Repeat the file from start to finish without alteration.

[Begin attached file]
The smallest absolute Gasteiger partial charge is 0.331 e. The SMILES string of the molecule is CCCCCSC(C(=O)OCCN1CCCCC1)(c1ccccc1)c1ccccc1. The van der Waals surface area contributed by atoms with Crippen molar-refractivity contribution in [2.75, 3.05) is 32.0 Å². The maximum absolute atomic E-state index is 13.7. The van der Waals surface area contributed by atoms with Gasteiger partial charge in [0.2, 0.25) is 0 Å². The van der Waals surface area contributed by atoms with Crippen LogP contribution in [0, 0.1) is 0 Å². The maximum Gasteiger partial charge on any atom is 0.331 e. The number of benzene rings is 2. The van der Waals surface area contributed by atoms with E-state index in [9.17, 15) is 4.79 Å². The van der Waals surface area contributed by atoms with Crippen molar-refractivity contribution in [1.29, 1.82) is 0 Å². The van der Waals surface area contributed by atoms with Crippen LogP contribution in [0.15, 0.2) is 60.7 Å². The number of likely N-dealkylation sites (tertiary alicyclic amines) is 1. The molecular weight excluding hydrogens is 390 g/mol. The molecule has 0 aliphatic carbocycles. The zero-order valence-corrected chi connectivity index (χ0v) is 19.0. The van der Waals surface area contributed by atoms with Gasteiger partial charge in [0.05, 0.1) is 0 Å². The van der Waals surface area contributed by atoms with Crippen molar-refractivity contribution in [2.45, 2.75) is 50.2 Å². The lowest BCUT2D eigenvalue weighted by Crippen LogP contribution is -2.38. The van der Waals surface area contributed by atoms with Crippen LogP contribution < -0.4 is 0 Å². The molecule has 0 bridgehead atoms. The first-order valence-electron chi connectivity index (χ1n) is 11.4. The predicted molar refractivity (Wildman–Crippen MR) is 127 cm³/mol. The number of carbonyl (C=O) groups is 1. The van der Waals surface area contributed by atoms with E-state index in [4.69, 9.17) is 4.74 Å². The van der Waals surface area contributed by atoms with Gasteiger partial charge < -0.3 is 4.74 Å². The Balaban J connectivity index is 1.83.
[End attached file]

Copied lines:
The smallest absolute Gasteiger partial charge is 0.331 e. The SMILES string of the molecule is CCCCCSC(C(=O)OCCN1CCCCC1)(c1ccccc1)c1ccccc1. The van der Waals surface area contributed by atoms with Crippen molar-refractivity contribution in [2.75, 3.05) is 32.0 Å². The maximum absolute atomic E-state index is 13.7. The van der Waals surface area contributed by atoms with Gasteiger partial charge in [0.2, 0.25) is 0 Å². The van der Waals surface area contributed by atoms with Crippen LogP contribution in [0, 0.1) is 0 Å². The maximum Gasteiger partial charge on any atom is 0.331 e. The number of benzene rings is 2. The van der Waals surface area contributed by atoms with E-state index in [9.17, 15) is 4.79 Å². The van der Waals surface area contributed by atoms with Crippen molar-refractivity contribution in [1.29, 1.82) is 0 Å². The van der Waals surface area contributed by atoms with Crippen LogP contribution in [0.15, 0.2) is 60.7 Å². The number of likely N-dealkylation sites (tertiary alicyclic amines) is 1. The molecular weight excluding hydrogens is 390 g/mol. The molecule has 0 aliphatic carbocycles. The zero-order valence-corrected chi connectivity index (χ0v) is 19.0. The van der Waals surface area contributed by atoms with Gasteiger partial charge in [0.05, 0.1) is 0 Å². The van der Waals surface area contributed by atoms with Crippen molar-refractivity contribution in [2.45, 2.75) is 50.2 Å². The lowest BCUT2D eigenvalue weighted by Crippen LogP contribution is -2.38. The van der Waals surface area contributed by atoms with Crippen LogP contribution < -0.4 is 0 Å². The molecule has 0 bridgehead atoms. The first-order valence-electron chi connectivity index (χ1n) is 11.4. The predicted molar refractivity (Wildman–Crippen MR) is 127 cm³/mol. The number of carbonyl (C=O) groups is 1. The van der Waals surface area contributed by atoms with E-state index in [4.69, 9.17) is 4.74 Å². The van der Waals surface area contributed by atoms with Gasteiger partial charge < -0.3 is 4.74 Å². The Balaban J connectivity index is 1.83.